COVID-19 vaccination with bacterial peptide conjugated to receptor-binding domain elicits potent immune response

In a recent study published in the iScience journal, researchers assessed the efficiency of immunization with a bacterial peptide conjugated to the severe acute respiratory syndrome coronavirus 2 (SARS-CoV-2) receptor-binding domain against SARS-CoV-2 infection.

Study: Vaccination with a bacterial peptide conjugated to SARS-CoV-2 RBD accelerates immunity and protects against COVID-19. Image Credit: BaLL LunLa/Shutterstock

The constant emergence of novel SARS-CoV-2 variants has adversely affected the efficacy and impact of coronavirus disease 2019 (COVID-19) vaccines against infections and disease severity. Hence, new vaccine platforms are needed to develop effective and safe vaccination regimens against SARS-CoV-2 infections and related hospitalization.   

About the study

In the present study, researchers employed immune Boost (iBoost) technology to improve the response of the immune system against the SARS-CoV-2 spike (S) RBD.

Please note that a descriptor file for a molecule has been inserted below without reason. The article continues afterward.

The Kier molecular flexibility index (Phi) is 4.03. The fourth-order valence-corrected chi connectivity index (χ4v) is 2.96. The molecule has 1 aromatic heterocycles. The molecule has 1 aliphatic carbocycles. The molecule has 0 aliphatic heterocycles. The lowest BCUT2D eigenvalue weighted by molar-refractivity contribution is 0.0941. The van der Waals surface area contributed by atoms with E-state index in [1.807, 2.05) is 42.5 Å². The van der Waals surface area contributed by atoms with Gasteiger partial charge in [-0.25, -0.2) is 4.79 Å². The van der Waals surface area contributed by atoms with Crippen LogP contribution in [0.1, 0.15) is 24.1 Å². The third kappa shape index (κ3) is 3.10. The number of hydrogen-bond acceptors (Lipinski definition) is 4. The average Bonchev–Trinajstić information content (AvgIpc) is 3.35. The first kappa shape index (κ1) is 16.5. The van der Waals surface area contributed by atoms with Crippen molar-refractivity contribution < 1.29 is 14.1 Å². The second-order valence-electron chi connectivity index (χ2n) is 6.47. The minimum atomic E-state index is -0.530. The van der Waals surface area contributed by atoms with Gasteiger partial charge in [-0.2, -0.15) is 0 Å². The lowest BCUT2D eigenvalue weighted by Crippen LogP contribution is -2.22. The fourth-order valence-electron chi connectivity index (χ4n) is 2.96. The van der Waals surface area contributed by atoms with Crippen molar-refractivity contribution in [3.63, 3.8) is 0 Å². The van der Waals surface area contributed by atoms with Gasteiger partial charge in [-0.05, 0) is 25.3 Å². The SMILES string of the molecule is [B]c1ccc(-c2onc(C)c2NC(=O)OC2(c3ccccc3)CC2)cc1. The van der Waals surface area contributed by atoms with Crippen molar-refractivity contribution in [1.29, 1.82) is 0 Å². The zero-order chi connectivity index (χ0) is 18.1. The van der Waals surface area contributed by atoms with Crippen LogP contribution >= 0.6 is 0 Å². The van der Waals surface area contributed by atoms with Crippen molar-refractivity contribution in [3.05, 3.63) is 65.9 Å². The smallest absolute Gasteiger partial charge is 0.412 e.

The team achieved immune recognition of SARS-CoV-2 RBD by conjugating the sequence to a chimeric designer peptide (CDP) engineered by the researchers. The CDP comprises clusters of amino acids having either charged side chains or bulky hydrophilic groups, derived from three different bacterial proteins, namely ZapB which is the cell division protein, IbpA which is a small heat shock protein, and TFP (type I fimbrial protein). The developed conjugate protein named CPD-RBD was expressed and purified.

The immunogenicity of the conjugated CPD-RBD in vivo was assessed and compared to the corresponding unconjugated RBD by immunizing BALB/c mice with each purified protein on day 0 by primary vaccination and on day 14 by a booster vaccination. The team selected Montanide ISA 720 along with a toll-like receptor 9 agonist called CpG 1826 oligonucleotide as a vaccine adjuvant. Serological samples were collected from the mice before immunization on day 0 and on days 13, 21, 28, and 35. The samples were further analyzed for the presence of anti-RBD antibodies using an enzyme-linked immunosorbent assay (ELISA).